SYDNEY, Australia--China is harassing Indonesian and Malaysian oil exploration ships, proving its determination to assert sovereignty over the far-flung corners of the South China Sea.

Just last month, China’s Chairman Xi Jinping sought to reassure his Southeast Asian neighbours with a promise he “absolutely will not seek hegemony or even less, bully the small”.

Even as the words left his lips, his coast guard ships were doing the exact opposite.

And their targets were some of China’s most committed supporters in the region.

Kuala Lumpur has summoned the Chinese envoy twice this year to protest “interference” with attempts to survey Malaysian waters for gas and oil.

Beijing had also ordered Jakarta to stop drilling near the Natuna Islands on the grounds it was within “Chinese territory”. It sent a survey ship, accompanied by coast guard and naval vessels, to harass the search.

Washington-based think-tank Asian Maritime Transparency Initiative (AMTI) says exploration vessels operating in Malaysian waters have long been subject to such coercive tactics. But Beijing has this year begun extending the tactic to Indonesian waters.

AMTI analyst Gregory Poling says Beijing has become “increasingly bold” over the past year after completing its armed island fortresses in the Spratly Islands. These are acting as launch pads for its fishing militia, coast guard and navy deep into the southern South China Sea.

Now the US Secretary of State, Antony Blinken, is visiting the region in a bid to unify opposition to China’s “bullying” and discuss a new US-led Indo-Pacific economic agreement.

Nine-dash clash

The South China Sea has become a battleground as China seeks to secure the strategic fishing, trade and energy hub.

Beijing claims 85 per cent of the sea under an arbitrary “nine-dash line” claim first made in the 1940s. An attempt to justify this assertion based on “historic ownership” was rejected by an international court of arbitration.

Beijing ignored the ruling, insisting no court other than Chinese courts have jurisdiction over the sea.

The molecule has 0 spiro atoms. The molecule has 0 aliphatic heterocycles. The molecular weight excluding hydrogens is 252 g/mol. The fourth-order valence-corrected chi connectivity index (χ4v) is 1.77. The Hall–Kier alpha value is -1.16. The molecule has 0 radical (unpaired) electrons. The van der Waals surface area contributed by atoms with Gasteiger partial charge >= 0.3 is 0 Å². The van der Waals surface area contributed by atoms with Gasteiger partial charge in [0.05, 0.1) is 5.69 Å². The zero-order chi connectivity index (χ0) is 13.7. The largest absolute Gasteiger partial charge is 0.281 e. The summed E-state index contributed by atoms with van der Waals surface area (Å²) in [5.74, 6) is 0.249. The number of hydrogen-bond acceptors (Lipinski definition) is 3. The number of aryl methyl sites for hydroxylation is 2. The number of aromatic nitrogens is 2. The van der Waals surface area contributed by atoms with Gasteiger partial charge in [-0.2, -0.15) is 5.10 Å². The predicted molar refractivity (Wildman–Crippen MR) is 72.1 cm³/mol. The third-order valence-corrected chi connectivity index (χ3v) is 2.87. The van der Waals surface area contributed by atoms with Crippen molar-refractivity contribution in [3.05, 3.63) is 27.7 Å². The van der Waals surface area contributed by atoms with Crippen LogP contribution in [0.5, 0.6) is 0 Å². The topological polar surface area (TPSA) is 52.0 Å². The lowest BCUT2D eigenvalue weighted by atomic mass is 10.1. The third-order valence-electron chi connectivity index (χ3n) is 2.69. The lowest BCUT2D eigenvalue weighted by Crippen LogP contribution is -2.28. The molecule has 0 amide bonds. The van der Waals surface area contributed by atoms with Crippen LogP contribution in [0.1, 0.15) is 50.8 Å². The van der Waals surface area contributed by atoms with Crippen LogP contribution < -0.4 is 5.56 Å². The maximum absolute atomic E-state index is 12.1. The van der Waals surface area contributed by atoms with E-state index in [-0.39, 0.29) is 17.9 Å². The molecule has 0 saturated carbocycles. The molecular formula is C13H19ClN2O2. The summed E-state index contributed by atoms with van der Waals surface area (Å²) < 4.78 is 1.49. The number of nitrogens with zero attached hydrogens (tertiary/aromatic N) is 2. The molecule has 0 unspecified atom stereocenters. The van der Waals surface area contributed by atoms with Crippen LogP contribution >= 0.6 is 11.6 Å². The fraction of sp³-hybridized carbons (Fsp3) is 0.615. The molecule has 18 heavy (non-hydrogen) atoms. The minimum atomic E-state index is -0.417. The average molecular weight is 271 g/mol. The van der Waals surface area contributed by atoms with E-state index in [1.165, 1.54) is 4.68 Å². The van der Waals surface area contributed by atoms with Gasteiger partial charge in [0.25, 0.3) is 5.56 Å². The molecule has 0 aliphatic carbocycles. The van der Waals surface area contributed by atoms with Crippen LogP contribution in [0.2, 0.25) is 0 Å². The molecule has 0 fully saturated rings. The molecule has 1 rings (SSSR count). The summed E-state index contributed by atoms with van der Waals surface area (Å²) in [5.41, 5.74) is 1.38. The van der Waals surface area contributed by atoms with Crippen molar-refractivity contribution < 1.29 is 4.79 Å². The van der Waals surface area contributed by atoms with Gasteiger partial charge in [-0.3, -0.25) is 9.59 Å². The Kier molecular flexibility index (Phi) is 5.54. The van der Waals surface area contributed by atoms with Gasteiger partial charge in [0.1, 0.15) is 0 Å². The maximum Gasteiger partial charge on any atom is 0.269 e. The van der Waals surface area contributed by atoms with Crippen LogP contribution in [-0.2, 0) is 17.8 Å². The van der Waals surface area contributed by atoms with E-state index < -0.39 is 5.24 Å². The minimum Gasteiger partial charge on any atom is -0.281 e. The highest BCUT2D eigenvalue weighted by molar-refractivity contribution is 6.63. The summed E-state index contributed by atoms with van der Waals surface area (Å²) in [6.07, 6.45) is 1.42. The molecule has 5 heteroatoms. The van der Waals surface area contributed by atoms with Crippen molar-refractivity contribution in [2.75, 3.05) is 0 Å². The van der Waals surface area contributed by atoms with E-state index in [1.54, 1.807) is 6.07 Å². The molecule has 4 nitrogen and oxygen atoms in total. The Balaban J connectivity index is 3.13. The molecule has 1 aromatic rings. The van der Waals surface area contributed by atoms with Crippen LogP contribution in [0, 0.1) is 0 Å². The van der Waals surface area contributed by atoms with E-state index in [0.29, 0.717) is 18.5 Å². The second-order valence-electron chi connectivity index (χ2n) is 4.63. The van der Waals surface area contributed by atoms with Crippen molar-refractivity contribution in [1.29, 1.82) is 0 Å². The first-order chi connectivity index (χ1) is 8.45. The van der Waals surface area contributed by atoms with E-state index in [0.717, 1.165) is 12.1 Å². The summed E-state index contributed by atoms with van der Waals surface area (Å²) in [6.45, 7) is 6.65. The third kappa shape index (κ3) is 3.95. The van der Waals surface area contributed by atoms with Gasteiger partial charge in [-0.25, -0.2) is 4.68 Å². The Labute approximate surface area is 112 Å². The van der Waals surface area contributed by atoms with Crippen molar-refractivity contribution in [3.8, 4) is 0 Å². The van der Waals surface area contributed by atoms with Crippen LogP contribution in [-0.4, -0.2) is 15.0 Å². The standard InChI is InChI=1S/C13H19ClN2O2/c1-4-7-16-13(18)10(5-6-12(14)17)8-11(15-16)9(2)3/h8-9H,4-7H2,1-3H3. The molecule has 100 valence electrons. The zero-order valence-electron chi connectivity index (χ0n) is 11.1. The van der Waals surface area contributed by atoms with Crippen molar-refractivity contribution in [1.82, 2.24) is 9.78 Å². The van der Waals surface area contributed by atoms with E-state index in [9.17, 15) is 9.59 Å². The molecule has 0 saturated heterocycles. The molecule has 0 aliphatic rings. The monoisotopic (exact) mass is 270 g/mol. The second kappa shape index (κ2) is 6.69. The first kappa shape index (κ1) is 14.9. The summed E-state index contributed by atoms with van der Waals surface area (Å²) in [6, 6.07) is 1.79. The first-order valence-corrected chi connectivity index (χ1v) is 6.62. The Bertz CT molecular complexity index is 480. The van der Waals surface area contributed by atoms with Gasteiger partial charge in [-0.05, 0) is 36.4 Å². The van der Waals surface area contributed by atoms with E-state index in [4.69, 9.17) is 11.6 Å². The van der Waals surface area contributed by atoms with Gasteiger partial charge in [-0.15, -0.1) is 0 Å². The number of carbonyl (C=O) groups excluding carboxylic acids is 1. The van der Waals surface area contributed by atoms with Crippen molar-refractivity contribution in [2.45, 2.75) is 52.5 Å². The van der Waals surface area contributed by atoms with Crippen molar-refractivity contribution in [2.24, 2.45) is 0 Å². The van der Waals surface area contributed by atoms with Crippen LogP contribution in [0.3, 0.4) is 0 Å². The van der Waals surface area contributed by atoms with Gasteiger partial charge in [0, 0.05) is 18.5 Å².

Vietnam, Malaysia, the Philippines and Taiwan have long accused Beijing of using paramilitary fishing militia boats to enforce its claims under a thin veneer of plausible deniability. All have also had efforts to harness oil and gas reserves within their waters aggressively opposed.

But this is the first time Indonesia has faced such Chinese opposition.

Mr Poling says neither Malaysia nor Indonesia had sought to “publicise Chinese bad behaviour in the way that Vietnam and the Philippines do”.

But growing internal unrest at the territorial struggles has seen this change.

“Malaysia has become more vocal in the last two to three years, though it still avoids talking about most cases of Chinese harassment since there is little it can do to stop it,” Mr Poling says.

And Indonesia, despite having become “noticeably less vocal in recent months than it was the last time there was large-scale Chinese harassment”, has released damning details of China’s demands.

Indonesia backed into a corner

Chinese diplomats earlier this year delivered a letter to Jakarta ordering it to halt the drilling of an offshore rig near Natuna Island at the South China Sea’s southernmost extremity.

Indonesian member of parliament Muhammad Farhan, a member of the National Security Committee, says Indonesia refused to comply.